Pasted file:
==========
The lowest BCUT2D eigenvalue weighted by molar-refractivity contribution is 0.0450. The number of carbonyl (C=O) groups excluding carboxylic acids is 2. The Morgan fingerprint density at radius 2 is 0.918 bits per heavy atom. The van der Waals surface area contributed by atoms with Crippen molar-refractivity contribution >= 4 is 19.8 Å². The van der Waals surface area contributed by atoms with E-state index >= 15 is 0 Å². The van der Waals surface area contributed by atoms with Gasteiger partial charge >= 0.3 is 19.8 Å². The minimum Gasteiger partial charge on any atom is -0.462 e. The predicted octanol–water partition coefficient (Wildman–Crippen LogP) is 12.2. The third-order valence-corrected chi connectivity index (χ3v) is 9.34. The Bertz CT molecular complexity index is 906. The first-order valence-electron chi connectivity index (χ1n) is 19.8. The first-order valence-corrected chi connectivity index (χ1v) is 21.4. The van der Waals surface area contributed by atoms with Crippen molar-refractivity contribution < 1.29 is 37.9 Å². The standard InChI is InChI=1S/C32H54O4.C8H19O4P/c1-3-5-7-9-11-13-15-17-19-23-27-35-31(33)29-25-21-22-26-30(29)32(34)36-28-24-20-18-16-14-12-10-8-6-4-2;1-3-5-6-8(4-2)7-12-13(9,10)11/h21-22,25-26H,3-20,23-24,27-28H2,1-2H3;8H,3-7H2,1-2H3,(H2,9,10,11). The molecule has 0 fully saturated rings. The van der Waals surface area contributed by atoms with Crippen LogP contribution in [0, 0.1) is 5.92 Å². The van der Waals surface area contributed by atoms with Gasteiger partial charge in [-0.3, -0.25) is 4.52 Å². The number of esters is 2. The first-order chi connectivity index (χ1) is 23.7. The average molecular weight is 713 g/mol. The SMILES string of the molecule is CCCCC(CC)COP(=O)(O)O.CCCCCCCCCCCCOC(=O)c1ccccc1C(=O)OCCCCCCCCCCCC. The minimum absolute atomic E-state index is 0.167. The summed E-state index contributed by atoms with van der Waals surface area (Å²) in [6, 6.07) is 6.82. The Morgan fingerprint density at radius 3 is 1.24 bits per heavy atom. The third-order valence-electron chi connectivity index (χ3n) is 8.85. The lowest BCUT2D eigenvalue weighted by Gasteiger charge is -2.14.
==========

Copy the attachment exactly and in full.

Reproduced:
The lowest BCUT2D eigenvalue weighted by molar-refractivity contribution is 0.0450. The number of carbonyl (C=O) groups excluding carboxylic acids is 2. The Morgan fingerprint density at radius 2 is 0.918 bits per heavy atom. The van der Waals surface area contributed by atoms with Crippen molar-refractivity contribution >= 4 is 19.8 Å². The van der Waals surface area contributed by atoms with E-state index >= 15 is 0 Å². The van der Waals surface area contributed by atoms with Gasteiger partial charge >= 0.3 is 19.8 Å². The minimum Gasteiger partial charge on any atom is -0.462 e. The predicted octanol–water partition coefficient (Wildman–Crippen LogP) is 12.2. The third-order valence-corrected chi connectivity index (χ3v) is 9.34. The Bertz CT molecular complexity index is 906. The first-order valence-electron chi connectivity index (χ1n) is 19.8. The first-order valence-corrected chi connectivity index (χ1v) is 21.4. The van der Waals surface area contributed by atoms with Crippen molar-refractivity contribution < 1.29 is 37.9 Å². The standard InChI is InChI=1S/C32H54O4.C8H19O4P/c1-3-5-7-9-11-13-15-17-19-23-27-35-31(33)29-25-21-22-26-30(29)32(34)36-28-24-20-18-16-14-12-10-8-6-4-2;1-3-5-6-8(4-2)7-12-13(9,10)11/h21-22,25-26H,3-20,23-24,27-28H2,1-2H3;8H,3-7H2,1-2H3,(H2,9,10,11). The molecule has 0 fully saturated rings. The van der Waals surface area contributed by atoms with Crippen LogP contribution in [0, 0.1) is 5.92 Å². The van der Waals surface area contributed by atoms with Gasteiger partial charge in [-0.3, -0.25) is 4.52 Å². The number of esters is 2. The first-order chi connectivity index (χ1) is 23.7. The average molecular weight is 713 g/mol. The SMILES string of the molecule is CCCCC(CC)COP(=O)(O)O.CCCCCCCCCCCCOC(=O)c1ccccc1C(=O)OCCCCCCCCCCCC. The minimum absolute atomic E-state index is 0.167. The summed E-state index contributed by atoms with van der Waals surface area (Å²) in [6, 6.07) is 6.82. The Morgan fingerprint density at radius 3 is 1.24 bits per heavy atom. The third-order valence-electron chi connectivity index (χ3n) is 8.85. The lowest BCUT2D eigenvalue weighted by Gasteiger charge is -2.14.